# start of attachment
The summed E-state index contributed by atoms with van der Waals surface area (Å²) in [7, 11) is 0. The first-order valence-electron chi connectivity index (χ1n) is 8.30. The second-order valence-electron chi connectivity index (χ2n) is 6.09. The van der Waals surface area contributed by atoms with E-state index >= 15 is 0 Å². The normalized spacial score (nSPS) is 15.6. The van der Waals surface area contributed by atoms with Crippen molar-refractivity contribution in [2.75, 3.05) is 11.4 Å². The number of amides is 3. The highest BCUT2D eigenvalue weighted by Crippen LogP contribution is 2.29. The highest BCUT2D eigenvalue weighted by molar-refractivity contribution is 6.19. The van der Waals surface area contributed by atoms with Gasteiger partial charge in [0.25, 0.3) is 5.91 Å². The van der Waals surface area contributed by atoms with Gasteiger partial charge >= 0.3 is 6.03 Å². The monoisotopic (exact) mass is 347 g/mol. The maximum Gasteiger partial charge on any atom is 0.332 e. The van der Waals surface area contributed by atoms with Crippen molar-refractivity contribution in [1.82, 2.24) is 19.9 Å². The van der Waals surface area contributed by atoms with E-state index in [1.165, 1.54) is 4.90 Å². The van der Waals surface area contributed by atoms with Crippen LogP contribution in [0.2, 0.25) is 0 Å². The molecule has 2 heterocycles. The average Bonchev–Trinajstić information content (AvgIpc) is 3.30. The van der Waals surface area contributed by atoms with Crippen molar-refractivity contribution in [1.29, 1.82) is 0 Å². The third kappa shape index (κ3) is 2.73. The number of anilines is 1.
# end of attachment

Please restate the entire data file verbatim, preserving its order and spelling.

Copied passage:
The summed E-state index contributed by atoms with van der Waals surface area (Å²) in [7, 11) is 0. The first-order valence-electron chi connectivity index (χ1n) is 8.30. The second-order valence-electron chi connectivity index (χ2n) is 6.09. The van der Waals surface area contributed by atoms with E-state index >= 15 is 0 Å². The normalized spacial score (nSPS) is 15.6. The van der Waals surface area contributed by atoms with Crippen molar-refractivity contribution in [2.75, 3.05) is 11.4 Å². The number of amides is 3. The highest BCUT2D eigenvalue weighted by Crippen LogP contribution is 2.29. The highest BCUT2D eigenvalue weighted by molar-refractivity contribution is 6.19. The van der Waals surface area contributed by atoms with Gasteiger partial charge in [0.25, 0.3) is 5.91 Å². The van der Waals surface area contributed by atoms with Gasteiger partial charge >= 0.3 is 6.03 Å². The monoisotopic (exact) mass is 347 g/mol. The maximum Gasteiger partial charge on any atom is 0.332 e. The van der Waals surface area contributed by atoms with Crippen molar-refractivity contribution in [1.82, 2.24) is 19.9 Å². The van der Waals surface area contributed by atoms with E-state index in [1.165, 1.54) is 4.90 Å². The van der Waals surface area contributed by atoms with Crippen LogP contribution in [0.2, 0.25) is 0 Å². The molecule has 2 heterocycles. The average Bonchev–Trinajstić information content (AvgIpc) is 3.30. The van der Waals surface area contributed by atoms with Crippen molar-refractivity contribution in [1.29, 1.82) is 0 Å². The third kappa shape index (κ3) is 2.73. The number of anilines is 1.